It is never too late to teach any dog new tricks, no matter their age. Here are some tips to help you train your senior dog.
Owning a dog is one of the best things that you can do in your life. There are so many benefits to their companionship. Teaching them different tricks is important for building your relationship but also for their growth. Whether you are buying a new puppy or adopting an older dog, you want to make sure that you establish a dynamic that promotes obedience as much as it does in a loving environment. And remember that it is never too late to teach any dog new tricks, no matter their age.
Owning a dog is a beautiful experience. Although highly tedious and time-consuming, training a dog will feel rewarding at the end of the day. Training an old dog, especially one unfamiliar with new owners, requires you first to establish and build a relationship and then develop the trust that will allow a dog to feel completely comfortable with you. New dogs that change owners may suffer from different psychological or emotional traumas that you may not know, whether it is a result of the separation or how the animal was previously raised and treated. This will impact how long the process is, requiring more time to develop that relationship. Once you have established a strong bond, transitioning into training will be easier.
Having patience for your pet is the biggest key. Even with puppies, teaching dogs tricks and different skills requires a lot of time and patience. Luke Stevens with Puppy Joy recommends waiting until puppies are a few months old to try potty training them. You need to make sure that they will have the cognitive understanding to remember where to use the washroom. However, patience is equally necessary with older dogs as old dogs tend to have certain behaviors already ingrained into them. If they do not respond to specific calls, requests, and demands, they may be lacking the training you want to teach a dog at a young age. Even trained dogs will require time to learn new or different commands, especially from a new owner.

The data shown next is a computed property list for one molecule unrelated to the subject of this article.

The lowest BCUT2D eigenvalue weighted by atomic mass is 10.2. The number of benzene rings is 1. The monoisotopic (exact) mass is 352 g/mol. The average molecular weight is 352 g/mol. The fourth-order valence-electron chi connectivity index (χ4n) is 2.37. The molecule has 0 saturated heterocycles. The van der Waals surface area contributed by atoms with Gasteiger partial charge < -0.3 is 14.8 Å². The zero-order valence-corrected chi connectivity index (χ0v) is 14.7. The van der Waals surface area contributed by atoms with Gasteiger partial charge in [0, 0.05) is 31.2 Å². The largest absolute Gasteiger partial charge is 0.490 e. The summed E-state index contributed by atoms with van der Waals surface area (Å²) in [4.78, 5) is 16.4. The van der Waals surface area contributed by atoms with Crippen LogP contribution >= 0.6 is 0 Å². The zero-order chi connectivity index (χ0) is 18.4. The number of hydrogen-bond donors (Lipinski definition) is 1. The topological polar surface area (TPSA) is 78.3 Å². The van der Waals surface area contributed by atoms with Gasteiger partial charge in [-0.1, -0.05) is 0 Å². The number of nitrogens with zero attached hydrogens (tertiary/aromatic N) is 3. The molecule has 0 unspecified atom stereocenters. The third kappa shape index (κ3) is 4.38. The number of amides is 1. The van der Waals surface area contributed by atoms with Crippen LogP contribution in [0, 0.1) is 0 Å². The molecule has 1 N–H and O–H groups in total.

Learning Where To Begin
Many factors will help you understand where and how to approach training. An older dog may have already had some training and need to be retrained. Before you begin teaching any tricks, it is vital to learn and establish what they already know and how they will respond to training. Getting a baseline of their knowledge will allow you to understand how to approach your training and what tricks you can teach them. If your pet doesn’t know the basics of “sit” or “stay” and doesn’t twitch at the sound of the commands, you will see that you need to start at the beginning.
Additionally, with some older dogs that know some commands, you might still want to go over the basics with a few lessons to ensure they understand and retain them. You want your dog to be comfortable with your voice or body gestures, and assuming they know tricks already doesn’t mean that they will listen to you.